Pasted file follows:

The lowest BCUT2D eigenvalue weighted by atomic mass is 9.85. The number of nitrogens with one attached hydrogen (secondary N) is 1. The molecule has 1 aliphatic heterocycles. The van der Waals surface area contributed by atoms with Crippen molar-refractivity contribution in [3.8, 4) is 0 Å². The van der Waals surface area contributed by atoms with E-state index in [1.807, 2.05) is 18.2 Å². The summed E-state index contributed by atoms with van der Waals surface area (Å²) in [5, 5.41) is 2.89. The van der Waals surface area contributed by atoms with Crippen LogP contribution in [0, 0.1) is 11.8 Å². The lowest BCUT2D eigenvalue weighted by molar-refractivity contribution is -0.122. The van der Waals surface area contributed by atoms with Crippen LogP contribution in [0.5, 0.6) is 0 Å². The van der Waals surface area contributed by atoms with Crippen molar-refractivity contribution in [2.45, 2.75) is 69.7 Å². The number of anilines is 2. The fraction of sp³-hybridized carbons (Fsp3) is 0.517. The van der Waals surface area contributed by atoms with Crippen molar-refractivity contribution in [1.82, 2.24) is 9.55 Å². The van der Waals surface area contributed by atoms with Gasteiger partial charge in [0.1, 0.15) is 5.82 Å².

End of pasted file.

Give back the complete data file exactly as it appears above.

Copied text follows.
The lowest BCUT2D eigenvalue weighted by atomic mass is 9.85. The number of nitrogens with one attached hydrogen (secondary N) is 1. The molecule has 1 aliphatic heterocycles. The van der Waals surface area contributed by atoms with Crippen molar-refractivity contribution in [3.8, 4) is 0 Å². The van der Waals surface area contributed by atoms with E-state index in [1.807, 2.05) is 18.2 Å². The summed E-state index contributed by atoms with van der Waals surface area (Å²) in [5, 5.41) is 2.89. The van der Waals surface area contributed by atoms with Crippen LogP contribution in [0, 0.1) is 11.8 Å². The lowest BCUT2D eigenvalue weighted by molar-refractivity contribution is -0.122. The van der Waals surface area contributed by atoms with Crippen LogP contribution in [0.5, 0.6) is 0 Å². The van der Waals surface area contributed by atoms with Crippen molar-refractivity contribution in [2.45, 2.75) is 69.7 Å². The number of anilines is 2. The fraction of sp³-hybridized carbons (Fsp3) is 0.517. The van der Waals surface area contributed by atoms with Crippen molar-refractivity contribution in [1.82, 2.24) is 9.55 Å². The van der Waals surface area contributed by atoms with Gasteiger partial charge in [0.1, 0.15) is 5.82 Å².